Now, Smith is not going to hit over .350 or even .300. We don't need him to though, as we just want Smith on base enough to swipe 30-plus bags. The good news is that Smith has cut down his K% and is showing a better eye at the plate. His walks haven’t increased, but the rate is decent around eight percent. But back to his eye, or eyes, Smith has cut his SwStr% down to 8.4 after 11.9 and 13.2 in previous season. His Contact% is over 10 percentage points higher at 82.5, and he's swinging at pitching in the zone at a similar increase over last season (76.7, 66.6 in 2017). It appears things have finally clicked for Smith. If someone thinks they are selling high (granted, he's still just an OF4), I'd buy. If you own Smith, I'd happily hold given the lack of players that steal 30-plus bases these days.
Jarlin Garcia Stifles the Yankees
After shutting out the Yankees for five innings… in Yankee Stadium, no less… Garcia now has three outings without allowing a run, one hit in two of those and none in the other. In the one start with runs allowed, Garcia had 4.0 IP with four hits and two earned runs. Unfortunately, Garcia also only has 13 strikeouts to his 11 walks in 21 IP. Can you see the concern already? Added to that, Garcia's FIP and xFIP sit at 4.00 and 4.76, respectively. It's easy to see why when Garcia's BABIP is .096, his LOB% 96.2 and SOBB 2.6. Luck is an understatement.
It's exciting to see a potential breakout pitcher surprise the Fantasy world, but Garcia is not going to be a game changer. Even if he could manage a sub-4.00 ERA (hasn't done so in any significant work above High-A), the strikeout rate is way too low to provide secondary value or make up for a subpar ERA. Course correction is coming, and when it hits, you don't want to be holding the bag. Get out while you can and sell high… for anything… if you happened to pick him up and luck into a nice start or two.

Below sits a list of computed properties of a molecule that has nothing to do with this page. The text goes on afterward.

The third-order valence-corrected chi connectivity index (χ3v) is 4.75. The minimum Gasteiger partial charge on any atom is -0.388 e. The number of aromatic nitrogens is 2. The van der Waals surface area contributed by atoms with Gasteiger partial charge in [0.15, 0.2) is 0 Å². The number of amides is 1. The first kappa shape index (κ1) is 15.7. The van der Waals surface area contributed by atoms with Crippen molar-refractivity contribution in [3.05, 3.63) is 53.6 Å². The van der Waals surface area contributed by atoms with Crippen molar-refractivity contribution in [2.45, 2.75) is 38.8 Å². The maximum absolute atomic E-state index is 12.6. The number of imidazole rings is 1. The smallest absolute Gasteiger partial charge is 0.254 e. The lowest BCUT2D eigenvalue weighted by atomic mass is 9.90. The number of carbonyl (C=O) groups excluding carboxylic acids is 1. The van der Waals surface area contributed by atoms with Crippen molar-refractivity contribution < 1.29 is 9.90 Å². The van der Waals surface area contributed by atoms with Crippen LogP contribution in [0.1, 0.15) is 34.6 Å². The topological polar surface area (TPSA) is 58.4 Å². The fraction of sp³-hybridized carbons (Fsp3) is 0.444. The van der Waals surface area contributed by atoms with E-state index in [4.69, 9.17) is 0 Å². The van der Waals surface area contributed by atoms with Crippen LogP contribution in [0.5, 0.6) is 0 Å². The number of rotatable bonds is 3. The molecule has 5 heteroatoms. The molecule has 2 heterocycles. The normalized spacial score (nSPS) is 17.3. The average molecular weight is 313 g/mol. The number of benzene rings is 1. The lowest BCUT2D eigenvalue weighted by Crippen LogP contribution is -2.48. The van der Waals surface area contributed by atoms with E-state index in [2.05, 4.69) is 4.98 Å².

Reynaldo Lopez is 0-3
Normally, we wouldn't cover a pitcher sitting at 0-3 unless it was a star that has struggled. With Lopez, he hasn't struggled at all. His offense has simply struggled to support him. Lopez has a 1.42 ERA with one, zero and two earned runs in his starts. Lopez also has a nice 1.00 WHIP and 28.4 K%, but there is reason for concern as well.
Lopez has an unsustainable 92.6 strand rate and .150 BABIP. It's nice to see the strikeouts and his 11.8 SwStr%, but Lopez has a 13.5 SOBB thanks to the walks (14.9 BB%, 5.2 BB/9). The good side of Lopez is that there is room to improve as he continues to redefine his approach. He used to be a fastball-changeup pitcher but is now a fastball-slider pitcher with the changeup mixed in. Lopez's changeup was hammered last year, but it's actually been slightly above average this season as the fastball-slider mix has kept batters more off balance. Nevertheless, Lopez has still been lucky so far and is more of a 4.00-ERA type pitcher with good strikeout totals. I'd play the matchups with him, knowing that the luck will swing soon.
Photo Credit: AP Photo/Matt Slocum